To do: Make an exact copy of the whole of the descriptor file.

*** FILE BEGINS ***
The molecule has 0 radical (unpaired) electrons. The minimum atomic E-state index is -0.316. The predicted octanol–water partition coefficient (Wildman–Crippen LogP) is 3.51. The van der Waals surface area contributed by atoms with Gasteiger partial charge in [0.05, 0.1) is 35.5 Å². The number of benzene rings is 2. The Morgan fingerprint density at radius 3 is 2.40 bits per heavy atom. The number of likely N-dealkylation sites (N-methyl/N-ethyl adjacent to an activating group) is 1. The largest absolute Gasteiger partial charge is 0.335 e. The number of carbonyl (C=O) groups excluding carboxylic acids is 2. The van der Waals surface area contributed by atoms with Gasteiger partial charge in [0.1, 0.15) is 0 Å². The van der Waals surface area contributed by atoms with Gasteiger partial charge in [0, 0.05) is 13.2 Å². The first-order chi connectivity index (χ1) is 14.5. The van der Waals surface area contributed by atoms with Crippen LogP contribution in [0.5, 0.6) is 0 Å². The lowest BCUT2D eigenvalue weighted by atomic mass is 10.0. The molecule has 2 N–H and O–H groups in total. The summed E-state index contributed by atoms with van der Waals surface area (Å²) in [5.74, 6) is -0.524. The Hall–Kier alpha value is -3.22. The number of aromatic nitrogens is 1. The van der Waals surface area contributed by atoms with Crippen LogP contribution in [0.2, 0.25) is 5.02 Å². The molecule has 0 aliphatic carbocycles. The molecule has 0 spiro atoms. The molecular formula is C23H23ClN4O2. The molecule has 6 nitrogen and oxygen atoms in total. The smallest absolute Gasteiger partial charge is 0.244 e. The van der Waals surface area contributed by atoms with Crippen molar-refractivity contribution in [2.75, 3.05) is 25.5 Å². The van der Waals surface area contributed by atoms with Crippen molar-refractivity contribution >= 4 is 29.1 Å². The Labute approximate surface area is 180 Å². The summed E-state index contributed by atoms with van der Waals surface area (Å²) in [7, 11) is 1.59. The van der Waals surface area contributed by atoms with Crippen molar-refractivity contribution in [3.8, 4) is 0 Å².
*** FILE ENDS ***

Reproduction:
The molecule has 0 radical (unpaired) electrons. The minimum atomic E-state index is -0.316. The predicted octanol–water partition coefficient (Wildman–Crippen LogP) is 3.51. The van der Waals surface area contributed by atoms with Gasteiger partial charge in [0.05, 0.1) is 35.5 Å². The number of benzene rings is 2. The Morgan fingerprint density at radius 3 is 2.40 bits per heavy atom. The number of likely N-dealkylation sites (N-methyl/N-ethyl adjacent to an activating group) is 1. The largest absolute Gasteiger partial charge is 0.335 e. The number of carbonyl (C=O) groups excluding carboxylic acids is 2. The van der Waals surface area contributed by atoms with Gasteiger partial charge in [0.1, 0.15) is 0 Å². The van der Waals surface area contributed by atoms with Gasteiger partial charge in [0, 0.05) is 13.2 Å². The first-order chi connectivity index (χ1) is 14.5. The van der Waals surface area contributed by atoms with Crippen LogP contribution in [0.5, 0.6) is 0 Å². The lowest BCUT2D eigenvalue weighted by atomic mass is 10.0. The molecule has 2 N–H and O–H groups in total. The summed E-state index contributed by atoms with van der Waals surface area (Å²) in [5.74, 6) is -0.524. The Hall–Kier alpha value is -3.22. The number of aromatic nitrogens is 1. The van der Waals surface area contributed by atoms with Crippen LogP contribution in [0.2, 0.25) is 5.02 Å². The molecule has 0 aliphatic carbocycles. The molecule has 0 spiro atoms. The molecular formula is C23H23ClN4O2. The molecule has 6 nitrogen and oxygen atoms in total. The smallest absolute Gasteiger partial charge is 0.244 e. The van der Waals surface area contributed by atoms with Crippen molar-refractivity contribution in [2.75, 3.05) is 25.5 Å². The van der Waals surface area contributed by atoms with Crippen molar-refractivity contribution >= 4 is 29.1 Å². The Labute approximate surface area is 180 Å². The summed E-state index contributed by atoms with van der Waals surface area (Å²) in [7, 11) is 1.59. The van der Waals surface area contributed by atoms with Crippen molar-refractivity contribution in [3.8, 4) is 0 Å².